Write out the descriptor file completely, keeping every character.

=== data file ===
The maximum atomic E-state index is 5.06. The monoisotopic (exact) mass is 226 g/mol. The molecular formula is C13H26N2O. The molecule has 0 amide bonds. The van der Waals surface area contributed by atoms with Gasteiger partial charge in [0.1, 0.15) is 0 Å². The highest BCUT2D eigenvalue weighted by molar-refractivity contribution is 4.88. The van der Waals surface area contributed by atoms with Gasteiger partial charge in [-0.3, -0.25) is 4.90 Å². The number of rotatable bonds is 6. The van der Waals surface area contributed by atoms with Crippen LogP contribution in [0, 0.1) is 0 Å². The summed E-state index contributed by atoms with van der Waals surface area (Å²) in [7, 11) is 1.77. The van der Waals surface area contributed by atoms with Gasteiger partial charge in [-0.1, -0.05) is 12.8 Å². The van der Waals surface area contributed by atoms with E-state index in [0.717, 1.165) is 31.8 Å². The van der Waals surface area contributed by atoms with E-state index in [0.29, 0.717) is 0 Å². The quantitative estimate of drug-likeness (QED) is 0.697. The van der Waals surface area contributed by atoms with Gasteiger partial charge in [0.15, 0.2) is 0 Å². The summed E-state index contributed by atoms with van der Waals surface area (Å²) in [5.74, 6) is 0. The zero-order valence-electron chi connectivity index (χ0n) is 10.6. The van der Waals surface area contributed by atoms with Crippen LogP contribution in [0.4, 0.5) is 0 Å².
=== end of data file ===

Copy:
The maximum atomic E-state index is 5.06. The monoisotopic (exact) mass is 226 g/mol. The molecular formula is C13H26N2O. The molecule has 0 amide bonds. The van der Waals surface area contributed by atoms with Gasteiger partial charge in [0.1, 0.15) is 0 Å². The highest BCUT2D eigenvalue weighted by molar-refractivity contribution is 4.88. The van der Waals surface area contributed by atoms with Gasteiger partial charge in [-0.3, -0.25) is 4.90 Å². The number of rotatable bonds is 6. The van der Waals surface area contributed by atoms with Crippen LogP contribution in [0, 0.1) is 0 Å². The summed E-state index contributed by atoms with van der Waals surface area (Å²) in [7, 11) is 1.77. The van der Waals surface area contributed by atoms with Gasteiger partial charge in [-0.1, -0.05) is 12.8 Å². The van der Waals surface area contributed by atoms with E-state index in [0.717, 1.165) is 31.8 Å². The van der Waals surface area contributed by atoms with E-state index in [0.29, 0.717) is 0 Å². The quantitative estimate of drug-likeness (QED) is 0.697. The van der Waals surface area contributed by atoms with Gasteiger partial charge in [0.15, 0.2) is 0 Å². The summed E-state index contributed by atoms with van der Waals surface area (Å²) in [5.74, 6) is 0. The zero-order valence-electron chi connectivity index (χ0n) is 10.6. The van der Waals surface area contributed by atoms with Crippen LogP contribution in [0.4, 0.5) is 0 Å².